In 1966 you were selected as a member of a panel of 5,000 young men 14-24 years of age to be surveyed about work experience over a five-year period so that more could be learned about the work patterns of this part of the Nation's population. The U.S. Department of Labor is using the information from this survey to help plan future manpower programs.
The 5,000 men selected for this survey actually represent more than 16,000,000 men, that is, all young men 14-24 years of age in the U.S. civilian population. Cooperation from each of the 5,000 men is important. Only through your cooperation can the U.S. Department of Labor learn about the employment problems of this group.
The school enrollment status of young men affects their labor force situation. About three out of five young men in this age group were enrolled in school at the time of the first survey; forty-five percent of the students were employed, whereas, 92% of those out of school were working.
About 90 percent of the nonstudents employed in 1966 reported that they liked their jobs. However, despite this high level of satisfaction, 30 percent of these men said they would accept a similar job with another employer in the same area for a pay increase of less than 10 percent.
Thirty-eight percent of the employed nonstudents changed jobs between October 1966 and October 1967. Twenty-nine percent of those who were working at white collar jobs in 1966 changed employers, while 42 percent of the blue collar workers did so. Seven out of ten of the job changers reported that they liked their new job better than the old one.
Of the young men enrolled in high school in October 1966, over 90 percent said they enjoyed school. Most of these students mentioned that they liked mathematics more than any other subject and that their favorite extracurricular activity was sports.
About six percent of the young men enrolled in high school in 1966 dropped out without graduating during the following year. During the same period over half of those enrolled in the twelfth grade in 1966 went on to college.
Herbert S. Parnes is professor of economics and professor and chairperson of the Academic Faculty of Labor and Human Resources at Ohio State University.
The author of numerous books and articles examining the causes of success in the labor market, he has served on the advisory councils of the National Science Foundation and the Ohio Bureau of Employment Services and is a frequent consultant to federal and international agencies.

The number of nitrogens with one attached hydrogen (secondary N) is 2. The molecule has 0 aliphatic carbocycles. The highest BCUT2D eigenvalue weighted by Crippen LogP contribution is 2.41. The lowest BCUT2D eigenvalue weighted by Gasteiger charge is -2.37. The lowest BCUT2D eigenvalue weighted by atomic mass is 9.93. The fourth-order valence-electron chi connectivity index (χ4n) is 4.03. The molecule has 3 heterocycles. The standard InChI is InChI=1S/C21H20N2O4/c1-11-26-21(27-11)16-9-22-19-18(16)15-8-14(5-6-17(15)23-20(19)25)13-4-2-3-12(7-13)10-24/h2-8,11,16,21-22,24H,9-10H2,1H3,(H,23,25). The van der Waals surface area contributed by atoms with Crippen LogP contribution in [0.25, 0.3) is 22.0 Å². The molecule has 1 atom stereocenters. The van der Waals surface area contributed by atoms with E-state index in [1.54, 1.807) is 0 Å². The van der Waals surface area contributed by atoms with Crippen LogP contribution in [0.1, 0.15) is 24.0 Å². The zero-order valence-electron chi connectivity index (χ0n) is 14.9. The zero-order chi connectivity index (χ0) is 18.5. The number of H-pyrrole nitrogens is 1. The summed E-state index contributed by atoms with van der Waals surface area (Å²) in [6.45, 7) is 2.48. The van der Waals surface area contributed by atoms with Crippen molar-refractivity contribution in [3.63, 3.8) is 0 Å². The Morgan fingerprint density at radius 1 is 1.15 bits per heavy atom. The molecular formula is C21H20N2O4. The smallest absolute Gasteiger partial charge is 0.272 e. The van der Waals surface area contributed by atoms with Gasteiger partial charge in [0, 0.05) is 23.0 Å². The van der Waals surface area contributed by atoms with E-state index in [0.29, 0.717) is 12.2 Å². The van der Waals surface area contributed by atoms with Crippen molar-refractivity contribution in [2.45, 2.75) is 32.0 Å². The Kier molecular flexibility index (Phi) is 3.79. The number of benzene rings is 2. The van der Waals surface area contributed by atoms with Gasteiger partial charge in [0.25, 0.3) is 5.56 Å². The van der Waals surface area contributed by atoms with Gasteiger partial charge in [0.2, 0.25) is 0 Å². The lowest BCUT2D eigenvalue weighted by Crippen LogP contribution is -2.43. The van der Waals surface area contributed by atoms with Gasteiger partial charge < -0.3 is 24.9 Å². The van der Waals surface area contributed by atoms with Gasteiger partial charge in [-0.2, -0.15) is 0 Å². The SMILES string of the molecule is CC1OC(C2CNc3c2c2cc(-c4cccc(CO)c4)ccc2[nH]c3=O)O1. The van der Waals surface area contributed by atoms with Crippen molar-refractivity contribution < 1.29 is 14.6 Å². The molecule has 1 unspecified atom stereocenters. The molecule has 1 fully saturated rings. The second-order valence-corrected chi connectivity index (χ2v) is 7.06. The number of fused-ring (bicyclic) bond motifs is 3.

His latest book is Work and Retirement - A Longitudinal Study of Men, to be published in 1981 by the MIT Press. In 1965, Dr. Parnes was invited by the U.S. Department of Labor to investigate the causes of the declining labor force participation of older men. From this study grew the National Longitudinal Surveys (NLS) of Labor Force Experience, which are widely recognized as a major data source for research in labor economics. He has guided the NLS since their inception.
Dr. Parnes will retire in August as professor emeritus after 33 years at Ohio State and take a new position as professor of industrial relations and human resources at Rutgers University.
By Herbert S. Parnes
The following general observations and policy recommendations are based on data from the National Longitudinal Surveys (NLSJ, covering 10 years of labor force experience of a sample of 5,000 men who were age 45-59 in 1966.
The interviews were designed and analyzed at the Ohio State University Center for Human Research under a contract from the Employment and Training Administration for the U.S. Department of Labor.
The sample, selected to represent the entire United States male civilian population in this age range, is representative of the middle-aged and older male in the workforce today.
Contrary to popular impression, only a small minority of men are forced out of jobs by mandatory retirement plans, and most men are very happy in retirement.
Of those who were in jobs covered by mandatory retirement plans, and who had attained age 65 by 1976, 39 percent had chosen to retire prior to the mandatory age, with no regrets.
Only 15 percent of this group, and 5 percent of all recent retirees aged 65-69, left their jobs unwillingly because of a mandatory plan.
Poor health forces out eight times as many men as does mandatory retirement. By 1976, two-fifths of all the white men in the sample and almost half of the black men reported problems that affected the amount and kind of work they could do.
Among those 65-69 years of age, one-half of the whites and two-thirds of the blacks reported such problems. About 39 percent of recent retirees aged 65-69 left their jobs due to health problems.